I’ve had sales jobs, and generally hated them, and so I often buy whatever is being sold out of pity for the person, more than a desire for the product. Granted, Girl Scout Cookies and Boy Scout Popcorn are pretty darn yummy.
On a recent trip, we had pulled off at a McDonald’s to use the restroom and get a quick bite. While in the parking lot, a young man knocked on our driver’s side window. I thought this was odd, but he didn’t look scary so I rolled down my window and asked him what he wanted.
“I’m selling Krispy Kreme donuts for my church. Would you like to buy some?”
My wife was still in the restaurant, so she couldn’t save me from myself. I agreed to buy some. After all, they were Krispy Kreme donuts!
I paid the young man and he thanked me. He walked back to a minivan that was parked a few spaces away from us. I noticed on the back of his van there was a big sticker—several times bigger than a bumper sticker. It said something along the lines of “Want to go to Hell? Keep doing what you’re doing.” The words were surrounded by flames.
It was weird, but I didn’t give it much thought until later when we opened the box of donuts. Inside of it was a little booklet stapled to the box. This is what the cover looked like:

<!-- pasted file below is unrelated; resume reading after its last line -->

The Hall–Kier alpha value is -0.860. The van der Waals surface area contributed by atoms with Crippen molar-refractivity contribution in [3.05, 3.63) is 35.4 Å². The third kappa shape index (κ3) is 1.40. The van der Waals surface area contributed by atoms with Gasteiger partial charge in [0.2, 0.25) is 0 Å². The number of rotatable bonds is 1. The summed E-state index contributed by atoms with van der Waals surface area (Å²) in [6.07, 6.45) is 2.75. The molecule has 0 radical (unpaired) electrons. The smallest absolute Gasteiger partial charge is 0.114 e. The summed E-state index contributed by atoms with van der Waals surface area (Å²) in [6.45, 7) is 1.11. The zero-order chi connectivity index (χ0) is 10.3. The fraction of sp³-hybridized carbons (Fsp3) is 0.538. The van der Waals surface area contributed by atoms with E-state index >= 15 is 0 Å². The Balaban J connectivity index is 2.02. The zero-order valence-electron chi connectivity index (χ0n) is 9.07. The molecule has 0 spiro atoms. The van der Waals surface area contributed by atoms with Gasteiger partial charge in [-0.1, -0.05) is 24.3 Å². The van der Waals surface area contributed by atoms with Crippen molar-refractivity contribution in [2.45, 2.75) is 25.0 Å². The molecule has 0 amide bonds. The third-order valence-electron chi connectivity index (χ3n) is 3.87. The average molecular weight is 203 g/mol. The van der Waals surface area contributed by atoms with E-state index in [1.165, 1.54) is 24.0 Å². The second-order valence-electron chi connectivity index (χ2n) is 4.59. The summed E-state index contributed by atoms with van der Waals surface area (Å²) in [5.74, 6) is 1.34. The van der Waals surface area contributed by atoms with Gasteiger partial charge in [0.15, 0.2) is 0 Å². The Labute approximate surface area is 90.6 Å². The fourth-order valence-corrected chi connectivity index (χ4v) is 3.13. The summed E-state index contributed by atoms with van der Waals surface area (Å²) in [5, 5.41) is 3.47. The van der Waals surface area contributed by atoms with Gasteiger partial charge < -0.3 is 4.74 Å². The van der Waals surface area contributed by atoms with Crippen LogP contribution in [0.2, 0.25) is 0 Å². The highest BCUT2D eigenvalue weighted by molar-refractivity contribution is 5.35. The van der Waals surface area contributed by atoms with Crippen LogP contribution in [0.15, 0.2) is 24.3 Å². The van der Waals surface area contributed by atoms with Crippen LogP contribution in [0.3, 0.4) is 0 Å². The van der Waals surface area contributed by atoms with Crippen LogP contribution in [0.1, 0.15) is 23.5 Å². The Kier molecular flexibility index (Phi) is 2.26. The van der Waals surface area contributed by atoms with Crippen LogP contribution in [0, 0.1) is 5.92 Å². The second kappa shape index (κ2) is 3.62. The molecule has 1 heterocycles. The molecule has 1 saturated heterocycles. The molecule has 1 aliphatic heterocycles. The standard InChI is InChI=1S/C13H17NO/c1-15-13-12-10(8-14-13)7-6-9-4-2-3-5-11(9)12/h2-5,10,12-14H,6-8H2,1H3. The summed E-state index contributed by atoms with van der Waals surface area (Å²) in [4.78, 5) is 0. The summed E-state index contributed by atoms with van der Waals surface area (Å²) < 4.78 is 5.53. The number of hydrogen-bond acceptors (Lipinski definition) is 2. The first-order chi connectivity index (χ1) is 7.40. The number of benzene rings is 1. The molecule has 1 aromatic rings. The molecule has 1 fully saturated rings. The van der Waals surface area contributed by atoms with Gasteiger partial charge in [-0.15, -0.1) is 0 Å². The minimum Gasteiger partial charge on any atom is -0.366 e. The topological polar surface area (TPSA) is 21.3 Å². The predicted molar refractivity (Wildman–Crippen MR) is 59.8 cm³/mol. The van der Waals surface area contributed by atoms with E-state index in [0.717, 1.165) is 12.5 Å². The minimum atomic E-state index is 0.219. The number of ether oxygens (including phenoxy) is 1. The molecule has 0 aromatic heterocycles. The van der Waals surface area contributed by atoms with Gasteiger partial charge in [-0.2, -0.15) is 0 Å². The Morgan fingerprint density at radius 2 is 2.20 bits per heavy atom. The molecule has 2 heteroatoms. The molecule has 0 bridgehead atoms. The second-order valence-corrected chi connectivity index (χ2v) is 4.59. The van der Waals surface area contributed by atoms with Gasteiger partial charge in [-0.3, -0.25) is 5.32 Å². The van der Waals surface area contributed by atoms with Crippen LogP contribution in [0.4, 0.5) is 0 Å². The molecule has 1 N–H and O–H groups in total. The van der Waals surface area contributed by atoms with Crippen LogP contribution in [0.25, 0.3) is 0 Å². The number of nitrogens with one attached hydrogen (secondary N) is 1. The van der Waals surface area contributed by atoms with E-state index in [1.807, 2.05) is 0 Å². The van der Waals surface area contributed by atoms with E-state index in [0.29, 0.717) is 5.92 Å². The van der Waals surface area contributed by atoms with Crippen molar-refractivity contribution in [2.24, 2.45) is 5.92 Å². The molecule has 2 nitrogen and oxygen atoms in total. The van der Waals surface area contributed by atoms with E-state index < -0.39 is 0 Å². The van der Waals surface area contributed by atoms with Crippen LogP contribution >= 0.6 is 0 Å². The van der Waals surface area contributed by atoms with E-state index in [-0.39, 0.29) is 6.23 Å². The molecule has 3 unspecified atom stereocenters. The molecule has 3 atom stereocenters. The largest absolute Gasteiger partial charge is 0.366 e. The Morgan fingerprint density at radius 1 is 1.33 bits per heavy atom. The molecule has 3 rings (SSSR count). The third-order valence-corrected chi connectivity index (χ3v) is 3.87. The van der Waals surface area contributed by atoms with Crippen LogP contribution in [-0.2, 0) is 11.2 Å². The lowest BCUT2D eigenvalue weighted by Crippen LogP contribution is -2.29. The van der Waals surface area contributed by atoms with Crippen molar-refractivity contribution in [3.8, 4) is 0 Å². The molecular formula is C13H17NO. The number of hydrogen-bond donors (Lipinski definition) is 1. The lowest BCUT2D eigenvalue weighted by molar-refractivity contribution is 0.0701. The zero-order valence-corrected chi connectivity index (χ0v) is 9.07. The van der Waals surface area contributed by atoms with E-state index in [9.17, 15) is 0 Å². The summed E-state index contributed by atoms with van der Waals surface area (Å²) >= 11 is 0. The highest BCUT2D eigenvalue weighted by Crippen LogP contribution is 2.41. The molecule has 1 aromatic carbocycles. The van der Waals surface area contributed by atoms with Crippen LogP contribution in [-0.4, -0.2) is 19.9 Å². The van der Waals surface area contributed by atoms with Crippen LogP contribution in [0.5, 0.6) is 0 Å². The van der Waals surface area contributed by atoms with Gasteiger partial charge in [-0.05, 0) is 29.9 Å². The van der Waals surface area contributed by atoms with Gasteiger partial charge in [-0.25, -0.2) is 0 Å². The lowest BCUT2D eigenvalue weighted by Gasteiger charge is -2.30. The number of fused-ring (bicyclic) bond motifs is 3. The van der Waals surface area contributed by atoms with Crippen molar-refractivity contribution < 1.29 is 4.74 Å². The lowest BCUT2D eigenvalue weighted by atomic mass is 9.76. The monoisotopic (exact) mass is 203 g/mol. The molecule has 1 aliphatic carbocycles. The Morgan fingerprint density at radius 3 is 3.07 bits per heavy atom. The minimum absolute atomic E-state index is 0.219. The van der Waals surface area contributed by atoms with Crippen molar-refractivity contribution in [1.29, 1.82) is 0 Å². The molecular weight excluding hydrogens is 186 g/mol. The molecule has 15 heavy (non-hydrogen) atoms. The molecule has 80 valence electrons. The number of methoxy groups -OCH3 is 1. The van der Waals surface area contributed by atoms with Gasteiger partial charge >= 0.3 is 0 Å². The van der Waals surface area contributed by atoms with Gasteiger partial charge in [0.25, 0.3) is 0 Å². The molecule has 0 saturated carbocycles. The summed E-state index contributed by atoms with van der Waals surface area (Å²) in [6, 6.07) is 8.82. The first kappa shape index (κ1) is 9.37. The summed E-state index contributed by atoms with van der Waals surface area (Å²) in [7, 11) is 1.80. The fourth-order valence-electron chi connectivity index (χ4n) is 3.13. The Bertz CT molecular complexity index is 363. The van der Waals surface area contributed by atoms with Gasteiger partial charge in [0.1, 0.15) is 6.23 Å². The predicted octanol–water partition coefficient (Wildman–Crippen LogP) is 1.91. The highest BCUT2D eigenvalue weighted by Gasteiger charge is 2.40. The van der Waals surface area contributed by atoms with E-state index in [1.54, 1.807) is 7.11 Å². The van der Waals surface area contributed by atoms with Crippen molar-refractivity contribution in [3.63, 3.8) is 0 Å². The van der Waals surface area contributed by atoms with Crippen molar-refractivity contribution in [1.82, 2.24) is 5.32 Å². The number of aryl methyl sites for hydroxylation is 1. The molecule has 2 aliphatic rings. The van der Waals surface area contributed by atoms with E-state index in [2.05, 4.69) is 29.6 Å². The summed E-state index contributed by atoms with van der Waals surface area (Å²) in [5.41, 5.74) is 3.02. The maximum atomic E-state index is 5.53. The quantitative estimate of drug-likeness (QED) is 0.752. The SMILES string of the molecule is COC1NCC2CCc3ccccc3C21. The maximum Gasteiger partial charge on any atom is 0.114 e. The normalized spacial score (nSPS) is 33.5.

She put it aside and I told her I wanted to look at it when we got to our destination—if for no other reason than morbid curiosity.
When I was able to glance over it, the booklet was filled with disturbing cartoon-like images, all of them warning about the power of Lucifer. Here’s an example:
Those who know me, know that I have certain beliefs about spiritual matters that I hold sacred. I don’t force on other people, though I’m happy to share with those that ask. I don’t try to convince anyone to my point-of-view. It doesn’t work. Yet when I do get to share my beliefs, I try to do so in a positive manner.
I don’t believe scare tactics, like those found in the booklet we were given, are effective. Why? I believe that people are influenced by what they focus on.
In the 2012 presidential campaign, I’ve seen time and again how politicians (and their supporters) from all viewpoints spend their energy focusing on the negative aspects of their opponents. Often it turns into name calling.
Many Facebook postings are filled with “facts” that point out the flaws of the “other guy.”
All this negativity isn’t a good thing. If all you focus on is the negative, then you’ll become negative.
Some may argue that many of my blogs are negative—meaning I’m pointing out something that is “off” in the world. But, my goal is to give a different perspective on various topics, hopefully a rational one.